“Online” is also problematic. It still implies a deliberate act of using the internet (as in, “I’m going online for a bit” or “shall we ‘meet’ online?”), though children don’t always realise they are online when, say, using social media. Problematically it implies a binary opposition – treating as homogenous everything that’s digitally mediated, on the one hand, and everything that isn’t, or hasn’t been hitherto, on the other. Anyway, aren’t children constantly connected, always with a phone in their hand, ready to attend to a new notification? And even if we dispel this myth as media hype, aren’t we all online now in a more fundamental way, in our thoroughly digital societies? Our activities are being tracked by our devices as we walk the streets, our data are being processed even when we have left the website that collected it, and others may add to our online profile or digital footprint without our awareness. So shall we say – “kids online” or “children in a digital world” or “digital youth” or “the internet generation” or “iGen” or what? As danah boyd famously said, It’s Complicated. But again, the terms matter, signalling the scope and focus of the analysis along with a particular understanding of the relation between the digital (technologies, services, apps, networks, platforms, contents, etc.) and society.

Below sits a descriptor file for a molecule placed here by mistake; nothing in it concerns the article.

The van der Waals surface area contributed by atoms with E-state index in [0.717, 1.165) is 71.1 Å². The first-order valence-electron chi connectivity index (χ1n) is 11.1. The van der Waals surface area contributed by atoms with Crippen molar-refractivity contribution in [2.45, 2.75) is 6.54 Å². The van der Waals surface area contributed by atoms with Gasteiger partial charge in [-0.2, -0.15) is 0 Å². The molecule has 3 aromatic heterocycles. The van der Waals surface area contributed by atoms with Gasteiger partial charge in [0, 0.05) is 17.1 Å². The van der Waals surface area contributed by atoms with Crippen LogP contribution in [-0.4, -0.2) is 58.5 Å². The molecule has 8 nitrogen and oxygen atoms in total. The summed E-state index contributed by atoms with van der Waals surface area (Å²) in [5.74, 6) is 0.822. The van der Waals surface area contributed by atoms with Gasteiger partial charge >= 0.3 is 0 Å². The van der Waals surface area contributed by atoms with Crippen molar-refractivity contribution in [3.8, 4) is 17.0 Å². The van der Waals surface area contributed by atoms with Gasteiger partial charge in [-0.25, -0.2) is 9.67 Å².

In a European network, working in many languages, these difficulties are multiplied, and we are often unaware of the disciplinary baggage that our concepts bring with them. In the study of children online, we need many more concepts as well. Risk is a thorny one! Online opportunities sounds more positive, but what’s included? Well-being is a current buzzword, but can we define it?